Sometime prior to April 9, 1991, McDonald consulted Shaughnessy and asked him to come into the case and represent Furtado. McDonald transferred Furtado's file to Shaughnessy, but did not withdraw from or terminate the representation, and, in fact, continued to represent Furtado in this matter, along with Shaughnessy.

Although Shaughnessy entered an appearance before judgment had entered on either defendant's motion for summary judgment, he did not file any opposition to either motion or a written request for a hearing on either of them. He did apparently file an assented to Motion for Extension of Time for Hearing the summary judgment motions, which was allowed by the court, but, because Shaughnessy had not complied with Superior Court Rule 9A with respect to the Motions for Summary Judgment, his motion had no substantive effect on those pending motions. The committee found it would have been unreasonable for him to think otherwise. On April 29, 1991, and July 9, 1991, the court allowed both defendants' Motions for Summary Judgment and dismissed the plaintiffs claims.

Shaughnessy filed a notice of appeal from the judgment in the case against the MBTA. Although he received notice that the record had been assembled and he entered the case in the Appeals Court, neither he nor McDonald took any further steps to prosecute the appeal and the appeal was dismissed.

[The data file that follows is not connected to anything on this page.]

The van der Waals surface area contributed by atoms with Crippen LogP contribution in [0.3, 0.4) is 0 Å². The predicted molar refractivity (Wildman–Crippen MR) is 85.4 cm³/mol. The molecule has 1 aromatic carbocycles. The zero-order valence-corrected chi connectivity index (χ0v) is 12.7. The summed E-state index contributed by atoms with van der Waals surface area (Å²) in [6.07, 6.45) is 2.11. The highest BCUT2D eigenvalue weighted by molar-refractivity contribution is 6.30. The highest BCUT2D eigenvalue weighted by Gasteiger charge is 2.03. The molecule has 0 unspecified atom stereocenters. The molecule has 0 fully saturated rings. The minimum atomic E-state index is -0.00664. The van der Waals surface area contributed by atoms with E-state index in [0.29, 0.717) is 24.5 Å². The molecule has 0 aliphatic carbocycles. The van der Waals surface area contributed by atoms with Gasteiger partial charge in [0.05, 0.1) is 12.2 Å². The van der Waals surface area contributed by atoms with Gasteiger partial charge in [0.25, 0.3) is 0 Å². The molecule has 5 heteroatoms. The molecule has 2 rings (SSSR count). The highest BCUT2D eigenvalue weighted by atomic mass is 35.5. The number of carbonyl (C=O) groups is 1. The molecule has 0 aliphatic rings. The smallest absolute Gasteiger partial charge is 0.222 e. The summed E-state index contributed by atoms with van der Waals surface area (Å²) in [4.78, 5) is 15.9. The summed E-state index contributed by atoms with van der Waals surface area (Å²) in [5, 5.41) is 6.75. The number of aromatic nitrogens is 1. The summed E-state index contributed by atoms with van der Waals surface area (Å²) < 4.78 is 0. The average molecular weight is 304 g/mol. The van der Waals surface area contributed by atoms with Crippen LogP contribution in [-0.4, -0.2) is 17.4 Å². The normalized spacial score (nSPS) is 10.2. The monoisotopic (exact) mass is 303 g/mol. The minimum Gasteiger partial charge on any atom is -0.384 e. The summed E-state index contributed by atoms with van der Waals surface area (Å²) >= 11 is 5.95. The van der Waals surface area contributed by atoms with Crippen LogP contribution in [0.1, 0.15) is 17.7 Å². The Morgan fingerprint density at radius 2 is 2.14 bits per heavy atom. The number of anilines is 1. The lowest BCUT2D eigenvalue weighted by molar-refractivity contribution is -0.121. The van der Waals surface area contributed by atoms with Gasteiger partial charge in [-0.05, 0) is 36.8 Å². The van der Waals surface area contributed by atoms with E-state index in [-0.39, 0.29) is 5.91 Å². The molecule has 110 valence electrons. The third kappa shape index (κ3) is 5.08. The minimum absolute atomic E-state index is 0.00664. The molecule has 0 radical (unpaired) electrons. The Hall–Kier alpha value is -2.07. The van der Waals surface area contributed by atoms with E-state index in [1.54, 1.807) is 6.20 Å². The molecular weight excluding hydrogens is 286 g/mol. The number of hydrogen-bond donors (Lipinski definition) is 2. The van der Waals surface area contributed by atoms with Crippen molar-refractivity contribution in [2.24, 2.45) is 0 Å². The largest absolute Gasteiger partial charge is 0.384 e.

Neither McDonald nor Shaughnessy notified the client of these events. They also took no action to file suit against the garage owners, thus allowing the statute of limitations on the claim against the owners to run on February 27, 1992.

Shaughnessy testified that sometime before the end of 1991 he filed a motion to amend the complaint by adding the garage owners as a party. There is no dispute that no such motion or amended complaint was served on the parties or docketed with the court. Shaughnessy was not able to produce such a motion or amended complaint at the hearing. Nonetheless, the committee credited Shaughnessy's testimony that he filed this motion in the motion session.

During 1991 and 1992, Furtado called McDonald several times inquiring as to the status of her case. McDonald did not always reply, but when he did he informed her that the suit was proceeding, in reliance upon Shaugfinessy's representations to that effect..

In November 1992, Shaughnessy and McDonald met together with Furtado for the first time. Shaughnessy then represented to Furtado that the case was proceeding to trial and would be reached in about one year. McDonald did not correct Shaughnessy or disclose to the client the true history of the case. Shaughnessy repeated this representation to the client at a meeting in 1993.

Throughout 1993 and 1994, McDonald and Shaughnessy communicated with each other concerning the status of Furtado's case. Shaughnessy represented to McDonald that he was taking or had taken steps to restore the case. McDonald made no effort to verify these representations. Between spring 1993 and July 1994, Furtado repeatedly inquired of McDonald as to the status of the case. As before, McDonald did not always reply, but when he did he represented that the suit was proceeding, although he knew the case had been dismissed.